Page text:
“It’s very unfair for just one community to be saturated with the majority of the problem and I think that’s the issue we’re running into nowadays,” Richards said. “Historically these things have been placed in communities of color and there’s been no conversation around that. There’s been no protest around that. But now that it’s being placed in districts historically that these facilities have not been placed, we’re seeing a huge uproar and that’s the thousand pound gorilla in the room.”

Richards was referring to the shelter placed in Maspeth that has resulted in residents protesting in front of Banks’ house and other shelters in Queens.

Councilwoman Elizabeth Crowley, who represents Maspeth, argued that though her residents have been “hostile” to DHS, their reaction was normal because Banks lied to the community.

“Excuse me, you’ve used that word lie a lot but one of the reasons they used the word lie is because you keep making the point that were taking people out of clusters and putting them in hotels,” Banks said. “For everybody here this is not the policy for the Department of Homeless Services of the City of New York.”

Banks also revealed that he met with Crowley in June to discuss this conversion of the Holiday Inn Express, but the councilwoman has repeatedly said this plan was a surprise to her.

A spokesperson for Crowley told QNS that Banks and Crowley met on May 19 about the city’s 2017 fiscal year budget and general homeless issues. QNS is waiting for further comment from DHS about the meeting.

One size doesn’t fit all

Vincent Arcuri, chairperson for Community Board 5, argued that former Mayor Fiorello H. LaGuardia’s projects like the Fort Greene Houses were the right way to address homelessness.

“LaGuardia had something Bill de Blasio does not,” Banks said. Arcuri responded with “brains.”

“A federal partner,” Banks said. “How were those federal projects in Fort Greene built?  With federal money. The Housing Authority has been stripped of federal money and resources for the last 30 years. That is one of the reasons why we don’t have any more public housing being built.”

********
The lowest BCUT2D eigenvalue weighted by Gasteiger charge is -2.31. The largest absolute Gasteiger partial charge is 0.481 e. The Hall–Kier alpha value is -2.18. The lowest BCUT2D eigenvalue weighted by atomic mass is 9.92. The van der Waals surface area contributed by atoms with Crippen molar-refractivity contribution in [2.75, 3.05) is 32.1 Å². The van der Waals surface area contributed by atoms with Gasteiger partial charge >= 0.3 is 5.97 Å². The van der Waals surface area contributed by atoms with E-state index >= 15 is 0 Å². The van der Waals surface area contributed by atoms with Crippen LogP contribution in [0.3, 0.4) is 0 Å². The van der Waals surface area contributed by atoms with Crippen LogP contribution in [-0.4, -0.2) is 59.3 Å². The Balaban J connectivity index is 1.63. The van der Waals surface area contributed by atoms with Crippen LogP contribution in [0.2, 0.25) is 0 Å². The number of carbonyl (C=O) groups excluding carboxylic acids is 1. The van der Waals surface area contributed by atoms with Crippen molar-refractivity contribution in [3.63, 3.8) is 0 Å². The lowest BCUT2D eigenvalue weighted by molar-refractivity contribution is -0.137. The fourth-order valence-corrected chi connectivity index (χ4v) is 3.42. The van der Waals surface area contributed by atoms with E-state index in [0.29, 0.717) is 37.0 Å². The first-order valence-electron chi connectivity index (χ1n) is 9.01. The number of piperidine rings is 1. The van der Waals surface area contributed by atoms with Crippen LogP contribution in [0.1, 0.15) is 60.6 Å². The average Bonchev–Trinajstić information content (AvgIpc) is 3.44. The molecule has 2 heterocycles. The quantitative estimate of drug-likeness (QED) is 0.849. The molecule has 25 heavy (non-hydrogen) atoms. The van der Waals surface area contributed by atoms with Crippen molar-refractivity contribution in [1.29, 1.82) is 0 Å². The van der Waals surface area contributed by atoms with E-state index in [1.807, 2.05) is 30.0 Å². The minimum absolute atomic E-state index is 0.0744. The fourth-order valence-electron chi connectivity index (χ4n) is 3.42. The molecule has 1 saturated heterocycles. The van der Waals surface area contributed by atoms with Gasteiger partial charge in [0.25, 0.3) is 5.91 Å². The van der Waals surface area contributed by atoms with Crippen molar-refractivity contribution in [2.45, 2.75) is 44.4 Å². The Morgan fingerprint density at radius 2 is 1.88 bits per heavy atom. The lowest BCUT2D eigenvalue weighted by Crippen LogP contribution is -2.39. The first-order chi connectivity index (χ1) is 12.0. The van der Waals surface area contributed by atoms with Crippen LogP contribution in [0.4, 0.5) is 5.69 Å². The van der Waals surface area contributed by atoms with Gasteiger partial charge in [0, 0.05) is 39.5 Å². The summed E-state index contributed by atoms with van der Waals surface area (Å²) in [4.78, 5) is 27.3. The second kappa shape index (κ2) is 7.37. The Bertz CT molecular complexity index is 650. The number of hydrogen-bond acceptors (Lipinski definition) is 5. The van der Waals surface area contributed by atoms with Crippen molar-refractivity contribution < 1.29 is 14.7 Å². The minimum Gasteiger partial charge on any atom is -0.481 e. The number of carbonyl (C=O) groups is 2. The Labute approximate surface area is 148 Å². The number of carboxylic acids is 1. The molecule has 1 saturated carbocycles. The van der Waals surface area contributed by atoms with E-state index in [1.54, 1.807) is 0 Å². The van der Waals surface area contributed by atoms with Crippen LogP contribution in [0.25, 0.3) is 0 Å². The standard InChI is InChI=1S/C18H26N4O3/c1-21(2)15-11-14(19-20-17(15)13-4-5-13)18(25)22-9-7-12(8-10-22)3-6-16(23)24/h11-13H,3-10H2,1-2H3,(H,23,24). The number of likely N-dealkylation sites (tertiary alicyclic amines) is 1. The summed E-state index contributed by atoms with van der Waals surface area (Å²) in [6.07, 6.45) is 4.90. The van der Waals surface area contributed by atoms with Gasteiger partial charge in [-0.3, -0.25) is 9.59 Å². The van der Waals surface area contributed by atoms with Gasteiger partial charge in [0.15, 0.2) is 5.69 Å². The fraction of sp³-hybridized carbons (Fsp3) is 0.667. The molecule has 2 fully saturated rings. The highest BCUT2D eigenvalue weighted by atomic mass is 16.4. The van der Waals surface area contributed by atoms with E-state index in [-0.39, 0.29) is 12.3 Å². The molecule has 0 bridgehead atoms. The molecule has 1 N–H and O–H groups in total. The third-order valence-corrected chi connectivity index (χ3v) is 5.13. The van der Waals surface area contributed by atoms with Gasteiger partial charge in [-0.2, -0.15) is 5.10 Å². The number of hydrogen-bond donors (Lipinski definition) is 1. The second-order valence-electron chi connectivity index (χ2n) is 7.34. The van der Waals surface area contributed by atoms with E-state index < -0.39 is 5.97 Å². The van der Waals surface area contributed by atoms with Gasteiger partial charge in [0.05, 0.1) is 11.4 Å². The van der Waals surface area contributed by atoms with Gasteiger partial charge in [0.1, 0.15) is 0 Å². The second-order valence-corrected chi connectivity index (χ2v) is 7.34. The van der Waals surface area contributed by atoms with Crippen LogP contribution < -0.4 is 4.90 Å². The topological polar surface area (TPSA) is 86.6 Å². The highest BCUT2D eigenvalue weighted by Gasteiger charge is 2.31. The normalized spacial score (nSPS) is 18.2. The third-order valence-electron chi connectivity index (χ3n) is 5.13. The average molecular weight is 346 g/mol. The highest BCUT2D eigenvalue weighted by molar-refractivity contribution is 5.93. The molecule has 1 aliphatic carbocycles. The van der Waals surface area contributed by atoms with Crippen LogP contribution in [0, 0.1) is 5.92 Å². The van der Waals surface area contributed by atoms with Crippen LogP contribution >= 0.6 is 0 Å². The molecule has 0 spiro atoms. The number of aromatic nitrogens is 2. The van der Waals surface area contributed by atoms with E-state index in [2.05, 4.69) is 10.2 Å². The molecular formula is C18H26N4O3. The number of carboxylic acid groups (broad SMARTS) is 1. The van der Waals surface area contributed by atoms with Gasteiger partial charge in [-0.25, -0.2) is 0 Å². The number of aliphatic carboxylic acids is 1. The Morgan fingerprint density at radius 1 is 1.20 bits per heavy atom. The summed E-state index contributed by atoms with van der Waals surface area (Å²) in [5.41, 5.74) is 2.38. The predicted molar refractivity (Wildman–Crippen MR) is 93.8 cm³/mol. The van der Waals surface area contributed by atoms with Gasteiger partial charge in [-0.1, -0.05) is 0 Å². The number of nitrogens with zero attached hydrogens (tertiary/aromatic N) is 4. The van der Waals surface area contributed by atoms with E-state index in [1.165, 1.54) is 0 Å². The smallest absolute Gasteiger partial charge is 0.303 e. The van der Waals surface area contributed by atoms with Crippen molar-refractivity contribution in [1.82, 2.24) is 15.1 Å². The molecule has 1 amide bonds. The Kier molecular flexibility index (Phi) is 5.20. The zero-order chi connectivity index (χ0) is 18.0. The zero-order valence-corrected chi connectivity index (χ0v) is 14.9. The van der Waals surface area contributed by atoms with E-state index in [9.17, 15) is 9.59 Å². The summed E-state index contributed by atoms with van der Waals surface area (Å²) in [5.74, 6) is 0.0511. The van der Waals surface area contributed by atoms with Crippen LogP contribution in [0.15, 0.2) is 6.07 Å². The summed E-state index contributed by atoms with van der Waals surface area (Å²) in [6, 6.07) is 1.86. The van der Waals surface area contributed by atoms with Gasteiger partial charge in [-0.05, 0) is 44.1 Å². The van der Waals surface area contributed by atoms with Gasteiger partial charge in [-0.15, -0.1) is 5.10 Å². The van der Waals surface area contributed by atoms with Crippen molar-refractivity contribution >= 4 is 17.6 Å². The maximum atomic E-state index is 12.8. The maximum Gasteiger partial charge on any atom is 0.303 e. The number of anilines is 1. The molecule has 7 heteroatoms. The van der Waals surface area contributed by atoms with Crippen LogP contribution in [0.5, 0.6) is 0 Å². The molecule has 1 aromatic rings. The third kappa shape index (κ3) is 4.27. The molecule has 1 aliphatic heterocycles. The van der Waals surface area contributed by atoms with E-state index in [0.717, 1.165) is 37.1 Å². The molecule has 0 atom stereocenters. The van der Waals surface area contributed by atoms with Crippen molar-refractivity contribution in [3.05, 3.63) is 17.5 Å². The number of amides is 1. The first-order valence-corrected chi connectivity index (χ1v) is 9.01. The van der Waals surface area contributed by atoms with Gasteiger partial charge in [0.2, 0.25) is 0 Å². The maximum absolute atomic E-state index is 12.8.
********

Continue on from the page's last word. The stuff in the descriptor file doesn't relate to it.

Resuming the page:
Additional reforms include “eliminating the one-size-fits all approach” in terms of street homelessness. The agency has created a list of people who are chronically on the street and as a result have been able to take “hundreds of people off the street.”

The agency conducted an inspection in January of 300 shelters and found 10,500 violations. They have been able to reduce the violations to 2,400. Banks also announced that the NYPD has stepped in to manage shelter security and train peace officers.

Councilman I. Daneek Miller urged the commissioner to have a larger discussion about the rampant conversion of hotels into shelters.

“It appears now that we’ve created this underground economy where these developers and hotel owners are looking to do business with the city as opposed to doing what they were in charge of doing,” Miller said.

Banks added that the city would also announce a plan to create some purpose-built shelters to temporarily house the homeless until they can afford to rent apartments.

Borough President Melinda Katz asked Banks to get back to her with information about how much the city spends to house families in cluster sites, hotels and shelters and the number of vacant apartments in NYCHA buildings that could be possibly converted to units for homeless families. She also asked to have a larger discussion about the use of hotels and building more housing.

“I do think we should open the discussion again about building housing,” Katz said. “I know that the feds aren’t helping and if that’s the issue that’s a discussion we need to have but clearly we need housing. We need to built it, we need the units at NYCHA [and] we need to keep folks in their home.”